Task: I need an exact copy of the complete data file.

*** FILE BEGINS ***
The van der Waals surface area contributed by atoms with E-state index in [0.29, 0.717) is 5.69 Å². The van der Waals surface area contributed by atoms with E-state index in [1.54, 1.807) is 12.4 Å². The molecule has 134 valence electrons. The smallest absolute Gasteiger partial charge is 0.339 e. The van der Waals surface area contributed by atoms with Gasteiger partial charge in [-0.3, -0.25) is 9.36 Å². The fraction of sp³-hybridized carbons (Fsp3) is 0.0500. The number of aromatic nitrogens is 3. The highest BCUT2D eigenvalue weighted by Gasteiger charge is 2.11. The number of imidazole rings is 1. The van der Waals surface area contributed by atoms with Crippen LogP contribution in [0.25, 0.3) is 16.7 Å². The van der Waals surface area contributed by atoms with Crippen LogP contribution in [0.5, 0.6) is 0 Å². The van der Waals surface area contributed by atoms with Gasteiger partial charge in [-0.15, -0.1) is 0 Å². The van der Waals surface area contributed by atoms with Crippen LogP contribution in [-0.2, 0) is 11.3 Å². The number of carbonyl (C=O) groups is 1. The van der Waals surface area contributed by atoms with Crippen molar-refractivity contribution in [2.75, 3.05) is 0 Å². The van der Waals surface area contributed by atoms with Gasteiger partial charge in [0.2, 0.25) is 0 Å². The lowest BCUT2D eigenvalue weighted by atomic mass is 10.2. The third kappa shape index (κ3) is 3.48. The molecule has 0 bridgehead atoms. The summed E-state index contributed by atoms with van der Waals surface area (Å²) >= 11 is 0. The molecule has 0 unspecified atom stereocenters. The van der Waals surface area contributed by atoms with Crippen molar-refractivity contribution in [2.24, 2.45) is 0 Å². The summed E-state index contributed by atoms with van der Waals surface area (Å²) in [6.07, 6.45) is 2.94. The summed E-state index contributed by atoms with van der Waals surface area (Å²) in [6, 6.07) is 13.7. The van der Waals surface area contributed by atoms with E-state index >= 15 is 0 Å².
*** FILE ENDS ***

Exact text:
The van der Waals surface area contributed by atoms with E-state index in [0.29, 0.717) is 5.69 Å². The van der Waals surface area contributed by atoms with E-state index in [1.54, 1.807) is 12.4 Å². The molecule has 134 valence electrons. The smallest absolute Gasteiger partial charge is 0.339 e. The van der Waals surface area contributed by atoms with Gasteiger partial charge in [-0.3, -0.25) is 9.36 Å². The fraction of sp³-hybridized carbons (Fsp3) is 0.0500. The number of aromatic nitrogens is 3. The highest BCUT2D eigenvalue weighted by Gasteiger charge is 2.11. The number of imidazole rings is 1. The van der Waals surface area contributed by atoms with Crippen LogP contribution in [0.25, 0.3) is 16.7 Å². The van der Waals surface area contributed by atoms with Crippen LogP contribution in [0.5, 0.6) is 0 Å². The van der Waals surface area contributed by atoms with Gasteiger partial charge in [-0.15, -0.1) is 0 Å². The van der Waals surface area contributed by atoms with Crippen LogP contribution in [-0.2, 0) is 11.3 Å². The number of carbonyl (C=O) groups is 1. The van der Waals surface area contributed by atoms with Crippen molar-refractivity contribution in [2.75, 3.05) is 0 Å². The van der Waals surface area contributed by atoms with Gasteiger partial charge in [0.2, 0.25) is 0 Å². The lowest BCUT2D eigenvalue weighted by atomic mass is 10.2. The third kappa shape index (κ3) is 3.48. The molecule has 0 bridgehead atoms. The summed E-state index contributed by atoms with van der Waals surface area (Å²) >= 11 is 0. The molecule has 0 unspecified atom stereocenters. The van der Waals surface area contributed by atoms with Crippen molar-refractivity contribution in [2.24, 2.45) is 0 Å². The summed E-state index contributed by atoms with van der Waals surface area (Å²) in [6.07, 6.45) is 2.94. The summed E-state index contributed by atoms with van der Waals surface area (Å²) in [6, 6.07) is 13.7. The van der Waals surface area contributed by atoms with E-state index >= 15 is 0 Å².